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Common name in Switzerland for a wine with a pale to light red colour, which is pressed from red and white grapes mixed before pressing. The name is derived from the salmon red "iridescent" colour of the wines. In the canton of Graubünden, the proportion of red grapes must outweigh that of white. In the canton of Valais, on the other hand, 85% Fendant(Chasselas) with 15% Pinot Noir are vinified to make Schiller. Other wines with similar regulations in Germany are Badisch Rotgold (Baden), Schieler (Saxony) and Schillerwein (Württemberg), which belong to the Rotling group. However, they are all not allowed to be called Rosé. Schillertraube, on the other hand, is a synonym for the autochthonous grape variety Blauer Wildbacher, from which the rosé wine Schilcher is made in the Austrian province of Styria.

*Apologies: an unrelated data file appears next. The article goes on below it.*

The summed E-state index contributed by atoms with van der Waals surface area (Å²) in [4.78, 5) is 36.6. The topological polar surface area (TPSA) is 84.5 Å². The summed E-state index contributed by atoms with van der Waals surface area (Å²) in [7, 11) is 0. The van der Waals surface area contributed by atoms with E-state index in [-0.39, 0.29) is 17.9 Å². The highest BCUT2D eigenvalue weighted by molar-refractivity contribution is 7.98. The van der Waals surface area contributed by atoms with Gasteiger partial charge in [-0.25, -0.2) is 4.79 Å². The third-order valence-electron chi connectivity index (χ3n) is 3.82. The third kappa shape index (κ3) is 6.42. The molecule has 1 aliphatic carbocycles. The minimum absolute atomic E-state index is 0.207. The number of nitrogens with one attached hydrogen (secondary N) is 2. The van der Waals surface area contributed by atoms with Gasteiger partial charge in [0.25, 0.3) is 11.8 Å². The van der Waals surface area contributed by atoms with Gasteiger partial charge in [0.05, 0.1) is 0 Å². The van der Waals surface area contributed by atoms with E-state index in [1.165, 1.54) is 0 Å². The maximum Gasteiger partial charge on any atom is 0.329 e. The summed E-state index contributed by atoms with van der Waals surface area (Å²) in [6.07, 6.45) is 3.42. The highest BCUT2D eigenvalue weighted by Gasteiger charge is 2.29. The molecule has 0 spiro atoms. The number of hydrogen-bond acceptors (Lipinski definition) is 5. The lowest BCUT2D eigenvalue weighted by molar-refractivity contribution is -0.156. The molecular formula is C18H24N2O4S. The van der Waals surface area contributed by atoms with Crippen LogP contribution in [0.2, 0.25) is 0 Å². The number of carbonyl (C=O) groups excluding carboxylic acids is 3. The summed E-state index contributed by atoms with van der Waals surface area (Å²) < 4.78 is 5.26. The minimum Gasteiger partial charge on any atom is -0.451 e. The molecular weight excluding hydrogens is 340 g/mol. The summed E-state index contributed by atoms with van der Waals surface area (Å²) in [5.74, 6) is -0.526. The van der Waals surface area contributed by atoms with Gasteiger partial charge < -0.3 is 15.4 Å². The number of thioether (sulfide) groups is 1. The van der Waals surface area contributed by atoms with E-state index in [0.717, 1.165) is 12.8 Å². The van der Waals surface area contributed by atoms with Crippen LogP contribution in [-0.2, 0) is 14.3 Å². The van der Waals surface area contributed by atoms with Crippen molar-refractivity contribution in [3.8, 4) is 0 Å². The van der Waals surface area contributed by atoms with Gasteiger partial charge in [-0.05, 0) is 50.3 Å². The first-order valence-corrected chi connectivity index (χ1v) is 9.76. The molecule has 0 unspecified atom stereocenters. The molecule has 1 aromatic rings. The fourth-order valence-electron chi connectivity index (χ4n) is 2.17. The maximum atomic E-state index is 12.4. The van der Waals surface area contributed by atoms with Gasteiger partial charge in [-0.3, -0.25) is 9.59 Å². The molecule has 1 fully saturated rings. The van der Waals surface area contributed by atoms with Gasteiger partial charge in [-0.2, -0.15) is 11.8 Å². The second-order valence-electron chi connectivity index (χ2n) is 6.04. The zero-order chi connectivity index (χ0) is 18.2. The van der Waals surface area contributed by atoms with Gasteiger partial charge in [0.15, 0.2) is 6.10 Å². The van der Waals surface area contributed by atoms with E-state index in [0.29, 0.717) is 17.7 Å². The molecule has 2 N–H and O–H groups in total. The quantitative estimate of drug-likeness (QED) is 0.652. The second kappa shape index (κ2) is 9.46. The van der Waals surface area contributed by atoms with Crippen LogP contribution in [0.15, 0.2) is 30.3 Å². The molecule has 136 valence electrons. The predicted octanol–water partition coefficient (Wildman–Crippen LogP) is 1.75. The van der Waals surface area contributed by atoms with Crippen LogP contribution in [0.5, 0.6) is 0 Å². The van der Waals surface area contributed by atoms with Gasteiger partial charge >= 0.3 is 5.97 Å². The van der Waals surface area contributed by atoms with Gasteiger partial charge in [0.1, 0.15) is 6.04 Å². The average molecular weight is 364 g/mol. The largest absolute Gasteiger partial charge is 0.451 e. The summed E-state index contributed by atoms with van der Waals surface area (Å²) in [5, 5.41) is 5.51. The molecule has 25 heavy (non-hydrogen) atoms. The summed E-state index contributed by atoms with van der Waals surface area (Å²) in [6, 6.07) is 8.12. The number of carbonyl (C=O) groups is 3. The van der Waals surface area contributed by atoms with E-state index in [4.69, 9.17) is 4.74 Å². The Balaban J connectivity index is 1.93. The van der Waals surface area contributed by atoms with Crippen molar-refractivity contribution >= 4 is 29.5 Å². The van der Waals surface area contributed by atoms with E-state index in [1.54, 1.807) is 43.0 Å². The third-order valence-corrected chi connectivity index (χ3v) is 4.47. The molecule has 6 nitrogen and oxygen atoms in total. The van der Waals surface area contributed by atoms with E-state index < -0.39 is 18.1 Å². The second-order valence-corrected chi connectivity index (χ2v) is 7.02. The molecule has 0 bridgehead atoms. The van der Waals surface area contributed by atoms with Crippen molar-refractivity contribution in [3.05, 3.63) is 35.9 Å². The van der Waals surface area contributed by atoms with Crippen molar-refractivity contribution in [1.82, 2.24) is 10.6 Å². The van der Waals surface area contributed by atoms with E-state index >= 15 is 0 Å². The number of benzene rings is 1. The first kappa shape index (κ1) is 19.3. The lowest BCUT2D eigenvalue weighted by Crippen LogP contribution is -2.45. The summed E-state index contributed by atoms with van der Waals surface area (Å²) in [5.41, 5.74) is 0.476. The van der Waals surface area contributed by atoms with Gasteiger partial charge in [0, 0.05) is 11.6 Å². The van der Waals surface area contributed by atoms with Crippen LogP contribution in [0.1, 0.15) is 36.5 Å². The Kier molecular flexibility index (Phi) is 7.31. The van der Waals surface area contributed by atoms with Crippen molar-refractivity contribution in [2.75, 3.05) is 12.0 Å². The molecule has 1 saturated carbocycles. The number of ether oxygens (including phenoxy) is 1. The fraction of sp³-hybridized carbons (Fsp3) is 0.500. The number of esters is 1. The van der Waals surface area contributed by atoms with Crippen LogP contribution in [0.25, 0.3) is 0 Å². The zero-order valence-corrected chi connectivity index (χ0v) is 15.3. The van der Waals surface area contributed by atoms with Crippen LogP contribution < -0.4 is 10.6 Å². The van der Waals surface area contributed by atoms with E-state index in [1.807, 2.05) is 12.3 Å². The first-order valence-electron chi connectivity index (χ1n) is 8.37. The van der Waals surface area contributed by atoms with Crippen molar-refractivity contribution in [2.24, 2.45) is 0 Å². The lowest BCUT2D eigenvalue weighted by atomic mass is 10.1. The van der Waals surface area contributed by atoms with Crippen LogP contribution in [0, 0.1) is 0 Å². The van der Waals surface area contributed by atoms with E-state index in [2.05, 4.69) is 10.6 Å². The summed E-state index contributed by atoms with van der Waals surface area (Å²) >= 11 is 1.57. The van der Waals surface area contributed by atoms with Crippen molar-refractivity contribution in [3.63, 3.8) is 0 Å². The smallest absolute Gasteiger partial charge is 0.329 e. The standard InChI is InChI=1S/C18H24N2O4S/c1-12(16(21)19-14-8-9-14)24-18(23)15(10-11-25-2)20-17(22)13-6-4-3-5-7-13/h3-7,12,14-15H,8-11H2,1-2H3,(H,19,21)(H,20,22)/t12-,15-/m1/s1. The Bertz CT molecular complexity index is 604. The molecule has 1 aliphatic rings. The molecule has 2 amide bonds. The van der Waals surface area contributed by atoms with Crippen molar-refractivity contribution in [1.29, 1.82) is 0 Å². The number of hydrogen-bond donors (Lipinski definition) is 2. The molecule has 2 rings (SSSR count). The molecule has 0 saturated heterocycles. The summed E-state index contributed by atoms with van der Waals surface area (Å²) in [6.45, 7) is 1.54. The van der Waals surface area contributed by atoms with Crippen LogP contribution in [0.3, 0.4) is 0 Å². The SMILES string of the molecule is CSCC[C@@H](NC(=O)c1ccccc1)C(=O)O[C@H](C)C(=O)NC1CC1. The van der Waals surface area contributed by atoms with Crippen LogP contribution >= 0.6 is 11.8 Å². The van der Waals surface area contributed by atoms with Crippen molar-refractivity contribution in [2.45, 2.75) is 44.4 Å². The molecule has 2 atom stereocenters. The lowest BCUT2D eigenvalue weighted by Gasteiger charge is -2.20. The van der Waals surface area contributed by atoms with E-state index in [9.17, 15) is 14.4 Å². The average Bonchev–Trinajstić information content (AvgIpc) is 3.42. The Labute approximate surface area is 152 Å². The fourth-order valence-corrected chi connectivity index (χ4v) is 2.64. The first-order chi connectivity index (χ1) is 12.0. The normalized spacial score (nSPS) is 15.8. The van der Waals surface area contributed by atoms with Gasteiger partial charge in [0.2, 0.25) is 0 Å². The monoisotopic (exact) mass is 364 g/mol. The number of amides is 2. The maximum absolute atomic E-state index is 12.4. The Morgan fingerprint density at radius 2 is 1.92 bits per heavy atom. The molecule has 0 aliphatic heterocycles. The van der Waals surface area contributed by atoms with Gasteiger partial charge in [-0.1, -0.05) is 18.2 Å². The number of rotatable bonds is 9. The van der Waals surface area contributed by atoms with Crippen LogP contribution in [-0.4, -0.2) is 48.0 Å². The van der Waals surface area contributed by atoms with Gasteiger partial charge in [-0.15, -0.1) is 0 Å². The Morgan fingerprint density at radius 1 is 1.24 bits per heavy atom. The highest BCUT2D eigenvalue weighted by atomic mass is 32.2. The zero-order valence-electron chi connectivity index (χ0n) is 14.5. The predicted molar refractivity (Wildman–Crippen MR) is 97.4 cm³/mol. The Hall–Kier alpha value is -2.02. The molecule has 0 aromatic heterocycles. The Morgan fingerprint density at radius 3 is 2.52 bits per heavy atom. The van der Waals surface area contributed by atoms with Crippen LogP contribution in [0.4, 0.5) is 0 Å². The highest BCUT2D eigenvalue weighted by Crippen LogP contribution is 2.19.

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Dominik Trick

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Dominik Trick
Technischer Lehrer, staatl. geprüfter Sommelier, Hotelfachschule Heidelberg

The world's largest Lexicon of wine terms.

26,412 Keywords · 47,046 Synonyms · 5,323 Translations · 31,746 Pronunciations · 206,128 Cross-references
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